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Every morning I have the same cup of coffee (black with a half-teaspoon of honey). But an hour later, I’m ready for a cup of tea that’s different every day. I live in the country, and often I gather my tea ingredients on my morning walk. Loblolly pine needles (crazy healthy), medicinal mushrooms, goldenrod, or the last of this year’s French mulberries. Once home, I might add clover or yarrow I dried last spring and always some honey from our hives. Or I could visit my herb boxes and snip some lemongrass, basil, rosemary (a little goes a long way), fennel, or mint and grind in a little ginger.

I realize this is a bit too pioneer woman for most, and a true tea connoisseur would argue what I’m drinking isn’t tea at all since it didn’t come from the Camellia sinensis or “tea plant.” The Camellia sinensis is the origin of most of what’s considered tea in this country — and around the world. Whether you’re enjoying green, black, white, or oolong tea, it all comes from the Camellia sinensis plant. The difference is in the way it’s processed and the way it affects the drinker. Here’s a quick rundown.


Not all tea should be steeped in boiling water. Green tea, in fact, will scorch in boiling water because the leaves aren’t oxidized like black tea leaves are. Instead, you should steep green tea in water that’s 185°F for Chinese green tea and 158°F for Japanese green tea. (Water boils at 212°F.) If you don’t have a temperature-variable kettle, try boiling your water, then allowing it to cool with the kettle’s spout open, for about three minutes, before steeping for an additional three minutes. When prepared in this way, green tea should be smooth and refreshing, never bitter.

Black tea is the most heavily oxidized and therefore contains the most caffeine. For black tea, leaves are fully withered, rolled, and crushed (by hand or machine). As it’s allowed to oxidize, the leaves turn black before being fired in ovens to halt the oxidation process.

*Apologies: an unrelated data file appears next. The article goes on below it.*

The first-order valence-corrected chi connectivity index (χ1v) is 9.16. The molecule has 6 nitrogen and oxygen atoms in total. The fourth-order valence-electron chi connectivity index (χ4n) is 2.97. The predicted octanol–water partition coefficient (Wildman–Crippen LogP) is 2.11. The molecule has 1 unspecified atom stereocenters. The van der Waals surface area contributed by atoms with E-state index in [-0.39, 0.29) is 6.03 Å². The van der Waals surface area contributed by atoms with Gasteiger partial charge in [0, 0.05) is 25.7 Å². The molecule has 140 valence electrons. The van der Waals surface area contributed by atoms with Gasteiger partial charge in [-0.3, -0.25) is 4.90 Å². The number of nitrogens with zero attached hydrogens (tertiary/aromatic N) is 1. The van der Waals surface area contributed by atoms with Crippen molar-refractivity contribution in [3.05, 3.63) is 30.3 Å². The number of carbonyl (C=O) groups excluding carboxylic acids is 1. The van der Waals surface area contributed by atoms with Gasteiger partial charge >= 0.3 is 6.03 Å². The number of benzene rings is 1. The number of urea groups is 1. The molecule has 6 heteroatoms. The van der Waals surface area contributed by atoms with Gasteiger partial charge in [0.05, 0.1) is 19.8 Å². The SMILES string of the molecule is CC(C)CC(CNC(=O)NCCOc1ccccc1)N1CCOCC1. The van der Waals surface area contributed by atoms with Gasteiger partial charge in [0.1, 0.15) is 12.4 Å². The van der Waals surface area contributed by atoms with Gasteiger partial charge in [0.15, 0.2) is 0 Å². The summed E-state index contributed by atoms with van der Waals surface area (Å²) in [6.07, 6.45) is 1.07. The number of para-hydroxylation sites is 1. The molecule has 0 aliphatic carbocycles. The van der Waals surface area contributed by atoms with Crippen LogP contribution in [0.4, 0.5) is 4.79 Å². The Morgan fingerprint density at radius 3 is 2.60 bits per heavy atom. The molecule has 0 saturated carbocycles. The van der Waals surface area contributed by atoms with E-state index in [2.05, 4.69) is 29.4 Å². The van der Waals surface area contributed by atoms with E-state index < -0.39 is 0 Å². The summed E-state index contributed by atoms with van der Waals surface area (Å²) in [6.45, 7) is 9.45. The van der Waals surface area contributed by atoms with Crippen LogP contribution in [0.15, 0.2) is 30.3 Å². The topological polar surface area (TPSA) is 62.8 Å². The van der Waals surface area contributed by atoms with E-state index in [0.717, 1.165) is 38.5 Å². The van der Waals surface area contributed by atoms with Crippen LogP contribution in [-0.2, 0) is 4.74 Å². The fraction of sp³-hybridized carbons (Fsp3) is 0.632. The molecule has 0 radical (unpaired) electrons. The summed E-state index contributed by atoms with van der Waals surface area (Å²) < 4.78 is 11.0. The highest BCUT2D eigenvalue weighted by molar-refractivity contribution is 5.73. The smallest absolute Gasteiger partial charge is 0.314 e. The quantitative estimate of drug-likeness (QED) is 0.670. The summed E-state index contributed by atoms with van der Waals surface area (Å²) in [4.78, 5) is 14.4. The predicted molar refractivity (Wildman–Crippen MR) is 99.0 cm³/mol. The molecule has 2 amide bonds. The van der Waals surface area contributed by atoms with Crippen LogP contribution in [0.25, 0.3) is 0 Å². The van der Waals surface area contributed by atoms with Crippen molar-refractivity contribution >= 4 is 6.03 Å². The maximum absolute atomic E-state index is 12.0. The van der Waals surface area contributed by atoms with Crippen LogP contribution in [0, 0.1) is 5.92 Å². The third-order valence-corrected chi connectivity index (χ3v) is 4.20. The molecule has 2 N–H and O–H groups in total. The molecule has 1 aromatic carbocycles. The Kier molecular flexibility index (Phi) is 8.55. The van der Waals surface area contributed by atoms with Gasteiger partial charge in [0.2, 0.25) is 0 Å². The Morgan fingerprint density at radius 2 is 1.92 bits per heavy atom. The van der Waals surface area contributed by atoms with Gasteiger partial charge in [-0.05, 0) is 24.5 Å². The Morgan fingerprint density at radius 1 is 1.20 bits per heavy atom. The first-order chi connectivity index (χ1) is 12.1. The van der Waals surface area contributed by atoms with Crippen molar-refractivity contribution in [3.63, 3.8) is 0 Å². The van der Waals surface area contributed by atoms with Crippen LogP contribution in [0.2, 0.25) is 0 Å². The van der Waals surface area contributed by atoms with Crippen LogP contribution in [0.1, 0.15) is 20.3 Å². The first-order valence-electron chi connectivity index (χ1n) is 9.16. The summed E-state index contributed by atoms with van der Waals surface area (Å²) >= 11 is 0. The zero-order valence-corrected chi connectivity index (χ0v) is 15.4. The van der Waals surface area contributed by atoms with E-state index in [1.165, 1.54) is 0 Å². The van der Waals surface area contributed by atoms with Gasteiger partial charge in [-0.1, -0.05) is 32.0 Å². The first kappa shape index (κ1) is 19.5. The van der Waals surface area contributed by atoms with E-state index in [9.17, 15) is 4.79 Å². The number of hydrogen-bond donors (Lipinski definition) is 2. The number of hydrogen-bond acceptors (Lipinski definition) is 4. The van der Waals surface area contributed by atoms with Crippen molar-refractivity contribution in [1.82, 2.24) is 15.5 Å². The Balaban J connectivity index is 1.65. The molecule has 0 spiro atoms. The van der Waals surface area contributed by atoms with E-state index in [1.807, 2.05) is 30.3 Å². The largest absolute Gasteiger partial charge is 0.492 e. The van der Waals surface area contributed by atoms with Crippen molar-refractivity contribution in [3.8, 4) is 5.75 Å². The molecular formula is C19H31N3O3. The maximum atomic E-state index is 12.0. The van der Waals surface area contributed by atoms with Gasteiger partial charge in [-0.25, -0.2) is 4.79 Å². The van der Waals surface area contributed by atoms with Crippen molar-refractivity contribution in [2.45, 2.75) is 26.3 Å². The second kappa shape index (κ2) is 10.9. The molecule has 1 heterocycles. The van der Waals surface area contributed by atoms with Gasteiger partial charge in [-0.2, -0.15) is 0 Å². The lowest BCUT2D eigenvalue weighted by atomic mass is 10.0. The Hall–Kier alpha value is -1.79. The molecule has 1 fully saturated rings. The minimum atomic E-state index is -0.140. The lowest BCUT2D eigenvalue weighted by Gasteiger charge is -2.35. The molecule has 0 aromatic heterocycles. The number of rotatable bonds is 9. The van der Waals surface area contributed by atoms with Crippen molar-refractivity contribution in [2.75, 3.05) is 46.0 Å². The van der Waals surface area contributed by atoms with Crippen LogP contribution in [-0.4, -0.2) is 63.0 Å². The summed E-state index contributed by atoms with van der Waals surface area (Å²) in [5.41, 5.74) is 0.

Green tea leaves are harvested in the morning and can be brewed that night. They’re immediately heated to stop oxidation before it begins. So, leaves retain their green color. Hence, the name “green tea.” Because they receive minor oxidation, they have a low caffeine count. One of the most versatile teas with almost as much caffeine as black tea, oolong leaves are withered and rolled while only semi-oxidized, then fired sometimes with charcoal, for a bit more flavor. Like wine, oolong can be full or light-bodied, depending on the tea master’s preference.

White tea is harvested early in the growth cycle when the buds are still covered by thin white hairs making for a more delicate flavor profile. It’s also never rolled or crushed. Although it’s technically a type of green tea, it’s estimated to contain 15% less caffeine than traditional green tea and far less than black or oolong.

Of course, now you have to decide on loose tea or tea bags, tap or filtered water, preheated teapot or not, sugar, lemon, or milk, and resolve who’ll “be a mother.” And you won’t mind if I toss some pine needles, berries, and mushrooms in mine, will you?


While most of us associate tea with our friends across the pond in England, in his book, This is Your Mind on Plants, Journalist Michael Pollan reveals that when coffee and tea were first introduced to Europe in the 1650s, it was coffee that became all the rage. In fact, in London at that time, there was one coffee house for every hundred and fifty Londoners. But because England itself didn’t have a good climate for growing coffee beans and they had colonies in India and China where tea plants flourished, Brits soon all but abandoned coffee and became the tea culture we know and love today.


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